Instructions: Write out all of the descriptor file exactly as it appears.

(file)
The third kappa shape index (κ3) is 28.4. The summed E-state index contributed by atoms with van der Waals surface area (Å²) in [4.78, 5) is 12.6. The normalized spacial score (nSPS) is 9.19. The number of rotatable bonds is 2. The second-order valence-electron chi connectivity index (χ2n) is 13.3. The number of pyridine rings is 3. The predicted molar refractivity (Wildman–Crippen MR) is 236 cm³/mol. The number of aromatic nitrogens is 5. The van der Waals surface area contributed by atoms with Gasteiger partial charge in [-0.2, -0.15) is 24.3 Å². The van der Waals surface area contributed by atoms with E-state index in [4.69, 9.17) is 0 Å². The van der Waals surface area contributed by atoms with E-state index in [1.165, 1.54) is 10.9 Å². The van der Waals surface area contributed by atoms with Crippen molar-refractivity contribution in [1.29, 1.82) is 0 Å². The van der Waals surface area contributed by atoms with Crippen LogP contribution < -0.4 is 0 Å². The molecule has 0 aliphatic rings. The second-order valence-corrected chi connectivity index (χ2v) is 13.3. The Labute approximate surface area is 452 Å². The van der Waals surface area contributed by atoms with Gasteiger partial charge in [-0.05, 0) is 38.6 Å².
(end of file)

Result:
The third kappa shape index (κ3) is 28.4. The summed E-state index contributed by atoms with van der Waals surface area (Å²) in [4.78, 5) is 12.6. The normalized spacial score (nSPS) is 9.19. The number of rotatable bonds is 2. The second-order valence-electron chi connectivity index (χ2n) is 13.3. The number of pyridine rings is 3. The predicted molar refractivity (Wildman–Crippen MR) is 236 cm³/mol. The number of aromatic nitrogens is 5. The van der Waals surface area contributed by atoms with Gasteiger partial charge in [-0.2, -0.15) is 24.3 Å². The van der Waals surface area contributed by atoms with E-state index in [4.69, 9.17) is 0 Å². The van der Waals surface area contributed by atoms with E-state index in [1.165, 1.54) is 10.9 Å². The van der Waals surface area contributed by atoms with Crippen molar-refractivity contribution in [1.29, 1.82) is 0 Å². The van der Waals surface area contributed by atoms with Crippen LogP contribution < -0.4 is 0 Å². The molecule has 0 aliphatic rings. The second-order valence-corrected chi connectivity index (χ2v) is 13.3. The Labute approximate surface area is 452 Å². The van der Waals surface area contributed by atoms with Gasteiger partial charge in [-0.05, 0) is 38.6 Å².